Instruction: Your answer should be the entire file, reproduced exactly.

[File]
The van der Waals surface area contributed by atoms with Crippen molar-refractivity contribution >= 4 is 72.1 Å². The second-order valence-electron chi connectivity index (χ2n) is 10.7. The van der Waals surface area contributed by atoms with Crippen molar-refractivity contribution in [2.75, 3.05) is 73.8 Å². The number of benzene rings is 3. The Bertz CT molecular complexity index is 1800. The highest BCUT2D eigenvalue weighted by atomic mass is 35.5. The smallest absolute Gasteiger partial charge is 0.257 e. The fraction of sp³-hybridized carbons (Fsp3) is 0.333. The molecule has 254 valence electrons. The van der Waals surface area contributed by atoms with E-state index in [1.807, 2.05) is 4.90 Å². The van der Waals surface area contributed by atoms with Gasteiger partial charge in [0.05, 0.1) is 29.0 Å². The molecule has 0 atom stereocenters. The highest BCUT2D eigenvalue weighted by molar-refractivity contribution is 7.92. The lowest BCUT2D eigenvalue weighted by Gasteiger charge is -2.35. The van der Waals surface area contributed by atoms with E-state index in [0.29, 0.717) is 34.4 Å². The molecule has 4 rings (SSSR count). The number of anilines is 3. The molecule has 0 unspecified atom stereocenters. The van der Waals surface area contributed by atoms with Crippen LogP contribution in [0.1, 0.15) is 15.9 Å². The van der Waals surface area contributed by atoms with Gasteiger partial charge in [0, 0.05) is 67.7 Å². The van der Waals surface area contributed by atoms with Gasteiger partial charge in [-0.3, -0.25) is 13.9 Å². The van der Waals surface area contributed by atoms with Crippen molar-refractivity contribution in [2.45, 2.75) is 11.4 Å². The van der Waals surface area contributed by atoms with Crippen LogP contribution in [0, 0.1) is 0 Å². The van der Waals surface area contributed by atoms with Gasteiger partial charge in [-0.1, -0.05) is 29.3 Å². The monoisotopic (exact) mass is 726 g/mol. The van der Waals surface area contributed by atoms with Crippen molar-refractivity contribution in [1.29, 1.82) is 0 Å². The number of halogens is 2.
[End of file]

The van der Waals surface area contributed by atoms with Crippen molar-refractivity contribution >= 4 is 72.1 Å². The second-order valence-electron chi connectivity index (χ2n) is 10.7. The van der Waals surface area contributed by atoms with Crippen molar-refractivity contribution in [2.75, 3.05) is 73.8 Å². The number of benzene rings is 3. The Bertz CT molecular complexity index is 1800. The highest BCUT2D eigenvalue weighted by atomic mass is 35.5. The smallest absolute Gasteiger partial charge is 0.257 e. The fraction of sp³-hybridized carbons (Fsp3) is 0.333. The molecule has 254 valence electrons. The van der Waals surface area contributed by atoms with E-state index in [1.807, 2.05) is 4.90 Å². The van der Waals surface area contributed by atoms with Gasteiger partial charge in [0.05, 0.1) is 29.0 Å². The molecule has 0 atom stereocenters. The highest BCUT2D eigenvalue weighted by molar-refractivity contribution is 7.92. The lowest BCUT2D eigenvalue weighted by Gasteiger charge is -2.35. The van der Waals surface area contributed by atoms with E-state index in [0.29, 0.717) is 34.4 Å². The molecule has 4 rings (SSSR count). The number of anilines is 3. The molecule has 0 unspecified atom stereocenters. The van der Waals surface area contributed by atoms with Crippen LogP contribution in [0.1, 0.15) is 15.9 Å². The van der Waals surface area contributed by atoms with Gasteiger partial charge in [0, 0.05) is 67.7 Å². The van der Waals surface area contributed by atoms with Gasteiger partial charge in [-0.3, -0.25) is 13.9 Å². The van der Waals surface area contributed by atoms with Crippen molar-refractivity contribution in [2.45, 2.75) is 11.4 Å². The van der Waals surface area contributed by atoms with Crippen LogP contribution in [0, 0.1) is 0 Å². The van der Waals surface area contributed by atoms with Gasteiger partial charge in [-0.1, -0.05) is 29.3 Å². The monoisotopic (exact) mass is 726 g/mol. The van der Waals surface area contributed by atoms with Crippen molar-refractivity contribution in [1.29, 1.82) is 0 Å². The number of halogens is 2.